So, next time you hear a financial pundit on CNBC, or read one in a newspaper, either praising Ben Bernanke for doing the right thing, or criticizing Bernanke for causing the current crisis, remember that he had nothing to do with it.

Actually, the Fed's ½% interest rate reduction last week evidently continues to have a powerful effect in reducing general investor anxiety and panic. I wouldn't have expected it to be so effective, but investor anxiety appears to have dropped to almost nothing. I don't know anyone who believes that the interest rate reduction has any significant REAL effect on the global economy, but it is having, for the time being, a significant EMOTIONAL effect.

And this brings us to Greenspan's next point: "if I could figure out a way to determine if people are more fearful, or changing to euphoric," then that would be more useful than all the data models and forecasting techniques.

Once again, I can only agree.

From the point of view of Generational Dynamics, the emotions that Greenspan describes -- euphoria and fear -- are exactly the causes of the ups and downs of the stock market that we've been seeing. The dot-com bubble, the credit bubble, the housing bubble, and other bubbles were caused by the generational euphoria among the Boomers and Generation-Xers that occurred when the survivors of the 1930s Great Depression all disappeared. The panic that's been setting in in recent months is when these same Boomers and Xers come to realize that all their assumptions are wrong.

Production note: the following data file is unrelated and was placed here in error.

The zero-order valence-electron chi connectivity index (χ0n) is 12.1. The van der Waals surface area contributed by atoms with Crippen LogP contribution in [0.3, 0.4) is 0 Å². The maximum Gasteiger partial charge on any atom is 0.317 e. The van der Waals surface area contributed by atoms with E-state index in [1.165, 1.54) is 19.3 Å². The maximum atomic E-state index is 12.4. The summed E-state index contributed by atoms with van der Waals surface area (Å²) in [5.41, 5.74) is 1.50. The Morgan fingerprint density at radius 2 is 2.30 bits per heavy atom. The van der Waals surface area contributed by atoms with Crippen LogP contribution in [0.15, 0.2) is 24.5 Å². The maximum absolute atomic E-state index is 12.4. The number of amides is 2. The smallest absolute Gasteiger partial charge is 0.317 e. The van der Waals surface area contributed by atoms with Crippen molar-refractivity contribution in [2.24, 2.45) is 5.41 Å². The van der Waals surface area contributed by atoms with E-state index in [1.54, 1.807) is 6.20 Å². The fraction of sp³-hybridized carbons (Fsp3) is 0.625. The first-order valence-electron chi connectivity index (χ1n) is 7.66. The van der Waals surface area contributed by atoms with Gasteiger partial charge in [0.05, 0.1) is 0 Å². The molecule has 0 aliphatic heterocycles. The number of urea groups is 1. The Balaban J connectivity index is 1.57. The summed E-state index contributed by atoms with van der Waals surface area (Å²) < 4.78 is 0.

Greenspan's remarks resonate with things that I've been writing on this web site for years. It's a shame that no one will believe him. (27-Sep-07) Permanent Link
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Burma: Growing demonstrations by the "88 Generation" raise fears of new slaughter

At the UN, President Bush announced new sanctions on Burma (Myanmar), as signs grow that the military is preparing to use force.

The last major nationwide demonstrations occurred 19 years ago, starting on August 8, 1988 (8/8/88). Student-led pro-democracy demonstrations at that time were joined by Buddhist monks and many civilians. The demonstrations were crushed when the Burmese army fired on students with machine guns, killing thousands.


Tens of thousands of Buddhist monks demonstrated in Rangoon, forming a sea of red <font face=Arial size=-2>(Source: CNN)</font>
Tens of thousands of Buddhist monks demonstrated in Rangoon, forming a sea of red (Source: CNN)

New demonstrations by the "88 Generation" began last week, triggered by an abrupt government decision to double the price of gasoline.

The new demonstrations have been led by over 100,000 Buddhist monks, in demonstrations across the country, especially in Rangoon (Yangon) and Mandalay. The army has not interfered with them yet, but there are signs that the army is preparing for a confrontation. Many people fear a new mass slaughter, like the one in 1988.

Here's what President Bush said in his UN speech on Tuesday:

"Every civilized nation also has a responsibility to stand up for the people suffering under dictatorship. In Belarus, North Korea, Syria, and Iran, brutal regimes deny their people the fundamental rights enshrined in the Universal Declaration. Americans are outraged by the situation in Burma, where a military junta has imposed a 19-year reign of fear. Basic freedoms of speech, assembly, and worship are severely restricted. Ethnic minorities are persecuted. Forced child labor, human trafficking, and rape are common. The regime is holding more than 1,000 political prisoners -- including Aung San Suu Kyi, whose party was elected overwhelmingly by the Burmese people in 1990.